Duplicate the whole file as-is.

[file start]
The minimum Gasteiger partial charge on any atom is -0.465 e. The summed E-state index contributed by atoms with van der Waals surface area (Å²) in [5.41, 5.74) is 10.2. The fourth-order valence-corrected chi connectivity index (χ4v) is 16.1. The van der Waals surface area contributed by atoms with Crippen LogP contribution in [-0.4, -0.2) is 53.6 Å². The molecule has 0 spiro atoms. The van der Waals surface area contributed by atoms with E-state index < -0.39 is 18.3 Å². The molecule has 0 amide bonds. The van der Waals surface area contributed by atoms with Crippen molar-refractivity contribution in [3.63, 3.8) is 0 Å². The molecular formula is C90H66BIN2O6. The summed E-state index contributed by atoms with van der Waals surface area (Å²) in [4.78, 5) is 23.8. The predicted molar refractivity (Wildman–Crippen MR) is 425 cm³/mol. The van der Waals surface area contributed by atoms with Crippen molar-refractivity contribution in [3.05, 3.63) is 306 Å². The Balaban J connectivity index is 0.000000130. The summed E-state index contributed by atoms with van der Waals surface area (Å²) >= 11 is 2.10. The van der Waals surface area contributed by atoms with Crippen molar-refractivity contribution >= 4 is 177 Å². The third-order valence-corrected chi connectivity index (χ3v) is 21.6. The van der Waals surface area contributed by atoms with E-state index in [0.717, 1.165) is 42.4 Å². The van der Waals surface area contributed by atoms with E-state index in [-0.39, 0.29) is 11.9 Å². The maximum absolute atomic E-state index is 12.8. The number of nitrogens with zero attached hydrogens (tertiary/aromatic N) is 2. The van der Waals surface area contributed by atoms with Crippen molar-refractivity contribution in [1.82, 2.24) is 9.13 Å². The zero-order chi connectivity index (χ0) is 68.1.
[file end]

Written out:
The minimum Gasteiger partial charge on any atom is -0.465 e. The summed E-state index contributed by atoms with van der Waals surface area (Å²) in [5.41, 5.74) is 10.2. The fourth-order valence-corrected chi connectivity index (χ4v) is 16.1. The van der Waals surface area contributed by atoms with Crippen LogP contribution in [-0.4, -0.2) is 53.6 Å². The molecule has 0 spiro atoms. The van der Waals surface area contributed by atoms with E-state index < -0.39 is 18.3 Å². The molecule has 0 amide bonds. The van der Waals surface area contributed by atoms with Crippen molar-refractivity contribution in [3.63, 3.8) is 0 Å². The molecular formula is C90H66BIN2O6. The summed E-state index contributed by atoms with van der Waals surface area (Å²) in [4.78, 5) is 23.8. The predicted molar refractivity (Wildman–Crippen MR) is 425 cm³/mol. The van der Waals surface area contributed by atoms with Crippen molar-refractivity contribution in [3.05, 3.63) is 306 Å². The Balaban J connectivity index is 0.000000130. The summed E-state index contributed by atoms with van der Waals surface area (Å²) >= 11 is 2.10. The van der Waals surface area contributed by atoms with Crippen molar-refractivity contribution >= 4 is 177 Å². The third-order valence-corrected chi connectivity index (χ3v) is 21.6. The van der Waals surface area contributed by atoms with E-state index in [0.717, 1.165) is 42.4 Å². The van der Waals surface area contributed by atoms with E-state index in [-0.39, 0.29) is 11.9 Å². The maximum absolute atomic E-state index is 12.8. The number of nitrogens with zero attached hydrogens (tertiary/aromatic N) is 2. The van der Waals surface area contributed by atoms with Crippen molar-refractivity contribution in [1.82, 2.24) is 9.13 Å². The zero-order chi connectivity index (χ0) is 68.1.